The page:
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Legislature moves against sex trafficking

Some complain Constitution prevents more aggressive action

Posted: April 19, 2012 - 11:09pm
Sen. Gary Stevens watches the votes light up the Senate Chambers electronic board as they pass CSHB 359 relating to conspiracy to commit human or sex trafficking during the second day of a special session at the Capitol on Thursday.  Michael Penn/Juneau Empire
Michael Penn/Juneau Empire
Sen. Gary Stevens watches the votes light up the Senate Chambers electronic board as they pass CSHB 359 relating to conspiracy to commit human or sex trafficking during the second day of a special session at the Capitol on Thursday.

Both houses of the Alaska Legislature moved to crack down on sex trafficking in Alaska Thursday, unanimously passing a new law banning it as the first act of the special session. The law was requested by Gov. Sean Parnell.

The bill was a late entry into the legislative debate, as shown by its number, House Bill 359 out of 369 bills introduced.

It aims to protect women and children, both boys and girls, from being trafficked into prostitution.

“I just became aware in the last year, frankly in the last six months, of the depth and extent of this depravity in our state,” Parnell said.

After hearing testimony from the Anchorage Police Department, Covenant House, Mary Magdalene Home, and the state Violent Crimes Compensation Board and others, legislators were competing to see who could be tougher on sex traffickers, the new term for those who force someone into prostitution.

Rep. Bill Thomas, R-Haines, criticized the lawyers who represent accused sex traffickers in court.

“We should be boycotting those attorneys,” he said.

He also praised vigilante justice. “Take the law into your own hands,” he said. “Clint Eastwood’s still the man.”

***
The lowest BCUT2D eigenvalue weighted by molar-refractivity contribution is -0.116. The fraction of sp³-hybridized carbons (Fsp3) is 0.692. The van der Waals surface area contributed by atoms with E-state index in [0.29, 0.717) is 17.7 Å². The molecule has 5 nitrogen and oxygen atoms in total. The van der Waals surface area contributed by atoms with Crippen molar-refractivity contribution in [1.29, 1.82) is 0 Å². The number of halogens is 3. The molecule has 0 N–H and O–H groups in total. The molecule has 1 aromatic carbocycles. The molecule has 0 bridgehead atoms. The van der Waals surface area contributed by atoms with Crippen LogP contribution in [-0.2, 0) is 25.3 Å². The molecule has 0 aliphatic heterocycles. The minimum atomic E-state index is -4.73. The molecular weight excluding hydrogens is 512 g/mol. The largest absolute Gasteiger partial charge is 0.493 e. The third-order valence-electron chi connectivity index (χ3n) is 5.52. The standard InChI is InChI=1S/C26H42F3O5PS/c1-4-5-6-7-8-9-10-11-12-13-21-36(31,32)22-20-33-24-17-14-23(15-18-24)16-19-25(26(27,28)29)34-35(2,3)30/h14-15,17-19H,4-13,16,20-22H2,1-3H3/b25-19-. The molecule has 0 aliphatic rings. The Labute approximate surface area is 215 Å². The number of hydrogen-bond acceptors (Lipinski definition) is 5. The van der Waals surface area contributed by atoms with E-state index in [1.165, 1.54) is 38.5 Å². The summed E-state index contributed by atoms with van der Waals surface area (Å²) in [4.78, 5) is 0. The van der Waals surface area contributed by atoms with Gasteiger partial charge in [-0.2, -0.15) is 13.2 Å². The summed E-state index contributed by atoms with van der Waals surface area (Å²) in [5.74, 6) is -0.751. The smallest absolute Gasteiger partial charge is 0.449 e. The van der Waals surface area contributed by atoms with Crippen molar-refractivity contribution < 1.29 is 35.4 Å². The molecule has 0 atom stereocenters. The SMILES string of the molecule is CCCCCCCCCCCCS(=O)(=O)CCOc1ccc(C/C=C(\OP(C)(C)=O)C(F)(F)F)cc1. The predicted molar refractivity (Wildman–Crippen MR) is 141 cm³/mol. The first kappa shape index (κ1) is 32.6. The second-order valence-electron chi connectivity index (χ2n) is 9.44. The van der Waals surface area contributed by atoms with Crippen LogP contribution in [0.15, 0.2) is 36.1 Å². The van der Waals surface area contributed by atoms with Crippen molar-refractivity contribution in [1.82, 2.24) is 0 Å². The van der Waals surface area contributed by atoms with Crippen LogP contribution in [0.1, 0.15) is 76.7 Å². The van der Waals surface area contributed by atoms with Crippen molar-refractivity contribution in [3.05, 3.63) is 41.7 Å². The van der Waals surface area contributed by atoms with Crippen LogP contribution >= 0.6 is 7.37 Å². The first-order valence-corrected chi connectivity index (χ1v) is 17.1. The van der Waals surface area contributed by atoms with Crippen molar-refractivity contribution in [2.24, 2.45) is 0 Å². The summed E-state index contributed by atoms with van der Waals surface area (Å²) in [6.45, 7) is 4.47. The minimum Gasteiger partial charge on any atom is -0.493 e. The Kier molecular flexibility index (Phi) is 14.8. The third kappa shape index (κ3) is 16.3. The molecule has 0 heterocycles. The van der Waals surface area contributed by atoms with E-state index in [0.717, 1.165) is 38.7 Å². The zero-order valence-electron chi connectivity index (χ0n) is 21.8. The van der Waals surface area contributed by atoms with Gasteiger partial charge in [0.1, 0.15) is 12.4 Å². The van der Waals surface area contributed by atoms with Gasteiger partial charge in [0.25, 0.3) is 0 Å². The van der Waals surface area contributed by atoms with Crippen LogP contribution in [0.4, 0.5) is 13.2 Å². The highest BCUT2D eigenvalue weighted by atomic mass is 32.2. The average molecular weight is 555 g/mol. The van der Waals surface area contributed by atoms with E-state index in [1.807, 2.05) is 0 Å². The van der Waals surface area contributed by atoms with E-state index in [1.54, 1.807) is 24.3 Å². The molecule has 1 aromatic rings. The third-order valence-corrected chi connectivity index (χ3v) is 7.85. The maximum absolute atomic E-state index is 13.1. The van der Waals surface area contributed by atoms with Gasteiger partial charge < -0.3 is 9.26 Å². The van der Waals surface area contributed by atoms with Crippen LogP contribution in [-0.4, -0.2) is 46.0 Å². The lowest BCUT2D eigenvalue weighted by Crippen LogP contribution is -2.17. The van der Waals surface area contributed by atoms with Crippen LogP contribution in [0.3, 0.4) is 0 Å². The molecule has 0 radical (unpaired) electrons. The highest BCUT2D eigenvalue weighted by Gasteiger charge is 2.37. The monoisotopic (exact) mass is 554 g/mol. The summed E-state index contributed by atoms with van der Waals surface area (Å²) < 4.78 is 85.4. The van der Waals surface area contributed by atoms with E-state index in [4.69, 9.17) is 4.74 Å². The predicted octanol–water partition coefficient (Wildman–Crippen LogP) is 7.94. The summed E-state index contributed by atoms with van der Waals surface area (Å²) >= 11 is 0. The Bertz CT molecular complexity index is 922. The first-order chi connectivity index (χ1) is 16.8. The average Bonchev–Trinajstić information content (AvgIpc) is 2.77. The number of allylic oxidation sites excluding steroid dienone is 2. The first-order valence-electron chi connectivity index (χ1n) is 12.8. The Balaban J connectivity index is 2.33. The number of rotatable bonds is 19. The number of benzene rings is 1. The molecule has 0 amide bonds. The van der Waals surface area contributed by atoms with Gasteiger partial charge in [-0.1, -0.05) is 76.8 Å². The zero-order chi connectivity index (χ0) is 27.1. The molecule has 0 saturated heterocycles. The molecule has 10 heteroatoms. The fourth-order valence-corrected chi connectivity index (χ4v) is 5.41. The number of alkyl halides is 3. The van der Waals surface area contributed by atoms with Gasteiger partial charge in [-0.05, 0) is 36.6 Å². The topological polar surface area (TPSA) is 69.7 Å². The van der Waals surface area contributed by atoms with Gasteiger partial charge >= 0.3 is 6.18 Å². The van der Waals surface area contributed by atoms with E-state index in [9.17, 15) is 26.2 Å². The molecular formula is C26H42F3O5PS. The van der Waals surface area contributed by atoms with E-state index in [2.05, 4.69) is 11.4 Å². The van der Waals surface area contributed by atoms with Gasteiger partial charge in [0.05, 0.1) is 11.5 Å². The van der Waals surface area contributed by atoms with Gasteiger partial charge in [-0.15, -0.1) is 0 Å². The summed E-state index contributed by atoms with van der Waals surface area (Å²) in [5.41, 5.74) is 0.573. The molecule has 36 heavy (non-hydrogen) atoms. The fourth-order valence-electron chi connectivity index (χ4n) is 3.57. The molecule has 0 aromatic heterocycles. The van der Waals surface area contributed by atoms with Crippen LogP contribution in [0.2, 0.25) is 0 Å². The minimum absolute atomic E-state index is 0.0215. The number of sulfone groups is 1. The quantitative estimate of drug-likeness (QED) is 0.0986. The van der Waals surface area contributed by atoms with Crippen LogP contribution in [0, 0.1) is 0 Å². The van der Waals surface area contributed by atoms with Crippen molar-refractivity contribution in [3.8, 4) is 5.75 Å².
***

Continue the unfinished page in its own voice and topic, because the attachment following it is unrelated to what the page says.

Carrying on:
Finding out from his staff that the state itself is the largest provider of defense attorneys for indigent defendants, Thomas suggested ending the constitutional right to an attorney.

“I would advise against it,” cautioned Annie Carpenter, the Department of Law’s legislative liaison.

“Maybe we’ll just cut their budget,” Thomas said.

“I appreciate your zeal,” said Rep. Bill Stoltze R-Chugiak, Thomas’ co-chair on the House Finance Committee.

The committee didn’t do that, but instead increased the age at which someone is considered a child if they are coerced into prostitution. The problem is especially severe in villages, where young Native woman are lured into prostitution by predators, legislators heard.

Parnell said he’d heard from the FBI and Anchorage police “how girls are sent out from Anchorage into the villages to recruit,” he said.

The targets are “offered cosmetics, shelter, hair, makeup, and it’s a chance out of a really bad situation in their own home, they’re going to take it and then wind up in Anchorage and they wind up being slaves,” he said.

Now, thanks to an amendment to Parnell’s bill offered by Rep. Les Gara, D-Anchorage, those recruiters can be hit with harsh sentences if those they recruit are under 20 years of age.

“Sex traffickers who prey on 19-year-olds are just as bad as those who prey on 18-year-olds,” he said.

They can now face sentences of up to 99 years in prison. The main goal is to go after the traffickers, not the individual johns, he said.

In the Senate, Parnell’s anti-trafficking bill was amended to not only bar transporting girls to Alaska, but within the state as well.

Amendment sponsor Sen. Bill Wielechowski, D-Anchorage, said it shouldn’t matter whether girls were transported to the state or within the state.

“These victims are drugged and beaten in order to force them to continue to prostitute themselves for the monetary gain of the offenders,” he said.

The bill change the name of the crime “promoting prostitution” to “sex trafficking,” said Carpeneti, to conform to new terminology now in use.

“Law enforcement almost uniformly describes this conduct as ‘sex trafficking’” she said.

The change is also considered more respectful to victims of crimes to be considered victims of sex trafficking rather than participants in prostitution,” she said.

Another element to Parnell’s bill allows the use of two-way videoconferencing for some witnesses when it is difficult to appear in person.

The Legislature was warned that might be a violation of suspects’ constitutional right to confront the witnesses against them.

Rep. Lindsey Holmes, D-Anchorage, warned that aspect of the bill was “not clearly unconstitutional, but may be” unconstitutional.

That provision is sure to be challenged in court, warned Doug Gardner, Director of Legislative Legal Services and a former Juneau District Attorney.

“It’s almost certain defendants will litigate this issue, with the outcome an open question,” he said.

The bill passed unanimously in both houses of the Legislature Thursday, an action praised by Parnell, who is expected to sign it.

• Contact reporter Pat Forgey at 523-2250 or

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